A few years back I read the story about a 500-year-old mummy found on a mountain, nicknamed “The Maiden”. She was sacrificed to her Inca Gods on the top of a mountain summit and preserved due to the cold conditions. Well due to recent improvements in technology, there have been recent revelations that are pretty cool. The maiden was discovered in 1999 during an Argentinian volcano expedition to Mount Llullaillaco, a volcano 300 miles west of the Chilean border. She was frozen in ice-cold conditions which perfectly preserved her body. These conditions have made her one of the best preserved mummies ever found. All of her internal organs were intact. There was even blood still in her heart and lungs after 500 years on a mountain summit. This is absolutely amazing when you take into consideration the fact that no special measures were taken to preserve her body. She was sacrificed as part of a religious ritual, known as capacocha. She wasn’t the only child found. There were two other mummies found with her, both children, a boy and a girl. The three Inca mummies were discovered underground in a small chamber about 1.5 meters under the surface of the mountain top. The other two came to be known as “Llullaillaco Boy,” and “Lightning Girl” whose remains were struck by lightning and charred. The boy was the youngest of the group. He appears to be either 4 or 5 years old.
Discoverer Johan Reinhard with Inca mummies (maiden right, boy left) on the summit at 22,100 feet.
It is estimated that the maiden was 13-15 years old when she was sacrificed. She would have been a peasant girl taken from her village about 12 months prior to the time that she was sacrificed.
She has been fully analyzed. A great source of information was her perfectly preserved hair. She had very tight braids, and when the hair strands were analyzed, it was found that she was given large amounts of chicha beer and cocoa leaves before her death. This would have kept her very sedated. In her final weeks, the maiden shows consistently escalating levels of cocoa and alcohol in her system when compared to the younger children. This suggests there was a greater need to sedate her in the final weeks of life.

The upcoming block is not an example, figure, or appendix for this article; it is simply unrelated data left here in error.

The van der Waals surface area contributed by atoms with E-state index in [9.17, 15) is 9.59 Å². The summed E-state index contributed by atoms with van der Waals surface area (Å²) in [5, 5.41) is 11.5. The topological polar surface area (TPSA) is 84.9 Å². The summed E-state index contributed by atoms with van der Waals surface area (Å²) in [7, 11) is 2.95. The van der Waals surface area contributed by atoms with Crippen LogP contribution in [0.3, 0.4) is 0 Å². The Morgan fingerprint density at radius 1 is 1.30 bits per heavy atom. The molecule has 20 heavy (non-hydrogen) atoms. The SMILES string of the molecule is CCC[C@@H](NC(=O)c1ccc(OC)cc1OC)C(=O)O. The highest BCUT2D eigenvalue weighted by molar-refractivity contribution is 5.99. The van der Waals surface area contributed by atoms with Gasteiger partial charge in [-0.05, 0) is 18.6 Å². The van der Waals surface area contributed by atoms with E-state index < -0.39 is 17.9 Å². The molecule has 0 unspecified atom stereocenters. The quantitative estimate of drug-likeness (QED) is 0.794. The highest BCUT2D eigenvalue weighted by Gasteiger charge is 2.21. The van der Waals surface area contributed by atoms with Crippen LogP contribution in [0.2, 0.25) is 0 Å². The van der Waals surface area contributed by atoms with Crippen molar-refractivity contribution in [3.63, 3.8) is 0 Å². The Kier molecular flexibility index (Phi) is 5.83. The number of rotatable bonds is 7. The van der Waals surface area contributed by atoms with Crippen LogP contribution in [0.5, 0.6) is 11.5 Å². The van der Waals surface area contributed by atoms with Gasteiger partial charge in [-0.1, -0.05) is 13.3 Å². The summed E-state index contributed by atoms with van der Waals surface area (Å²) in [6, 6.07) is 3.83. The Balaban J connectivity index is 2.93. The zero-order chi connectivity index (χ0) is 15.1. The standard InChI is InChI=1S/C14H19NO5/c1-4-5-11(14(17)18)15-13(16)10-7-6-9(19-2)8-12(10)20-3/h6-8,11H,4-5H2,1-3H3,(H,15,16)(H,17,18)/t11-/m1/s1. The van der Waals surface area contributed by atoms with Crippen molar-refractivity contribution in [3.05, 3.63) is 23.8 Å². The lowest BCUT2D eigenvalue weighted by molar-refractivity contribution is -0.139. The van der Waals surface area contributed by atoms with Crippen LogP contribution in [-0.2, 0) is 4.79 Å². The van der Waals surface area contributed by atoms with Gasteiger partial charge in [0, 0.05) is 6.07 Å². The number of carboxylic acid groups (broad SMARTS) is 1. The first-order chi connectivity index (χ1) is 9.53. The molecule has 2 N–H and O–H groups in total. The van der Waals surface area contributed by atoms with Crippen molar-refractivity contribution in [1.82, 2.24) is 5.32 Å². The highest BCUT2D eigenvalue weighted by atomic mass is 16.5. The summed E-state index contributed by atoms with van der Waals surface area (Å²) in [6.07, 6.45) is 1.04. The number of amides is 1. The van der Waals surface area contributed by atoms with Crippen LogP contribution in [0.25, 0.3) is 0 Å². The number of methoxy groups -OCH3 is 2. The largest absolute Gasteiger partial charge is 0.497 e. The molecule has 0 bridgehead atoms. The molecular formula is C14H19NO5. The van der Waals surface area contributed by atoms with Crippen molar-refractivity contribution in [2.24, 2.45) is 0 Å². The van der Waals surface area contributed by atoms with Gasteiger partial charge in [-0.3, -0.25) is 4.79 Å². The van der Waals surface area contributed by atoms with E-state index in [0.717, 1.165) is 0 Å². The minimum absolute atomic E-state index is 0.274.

A research team led by Angelique Corthals of the John Jay College of Criminal Justice, City University of New York, used a new technique called proteomics, which focuses on protein rather than DNA remains. He profiled the immune system response found in samples taken from 500 year-old Andean Inca mummies. This was done by swabbing the lips of two mummies and comparing the proteins they found to large databases of the human genome.
They found that the protein profile from the Maiden was similar to that of patients who suffered from chronic respiratory infection. The related DNA analysis also showed the presence of Mycobacterium, which is considered responsible for upper respiratory tract infections and tuberculosis. So at the time of her death, she had a bacterial lung infection.
This knowledge will give researchers a better understanding of infectious diseases and their patterns. Ultimately it will help us understand and possibly prepare for future outbreaks.
The 500-year-old mummies have been photographed, X-rayed, CT scanned, and biopsied. The bodies were kept in freezers and not shown to the public until September 2007.
The mummy found on a mountain was placed on exhibit first, at the Museum of High Altitude Archeology, which was created in Salta specifically to display them. Salta was part of the Inca empire until the 1500s, when it was invaded by the Spanish conquistadors.
Although the mummies captured headlines when they were found, officials here decided to open the exhibit quietly, without any of the fanfare or celebration that might have been expected. “These are dead people, Indian people,” said Gabriel E. Miremont, 39, the museum’s designer and director. “It’s not a situation for a party.” The cloth, pottery, and figurines buried with them have been meticulously thawed and preserved and are also on display.
There is one thing I can say for certain. Science is amazing!
They traveled hundreds of miles to and from ceremonies in Cuzco, and were then taken to the summit to die. It is said that only healthy, beautiful children who were considered perfect physically, were chosen for sacrifice. This was supposed to be a great honor to be chosen among the Inca civilization. According to Inca beliefs, the children did not die, but went on to join their ancestors to watch over their villages from the mountaintops like angels.
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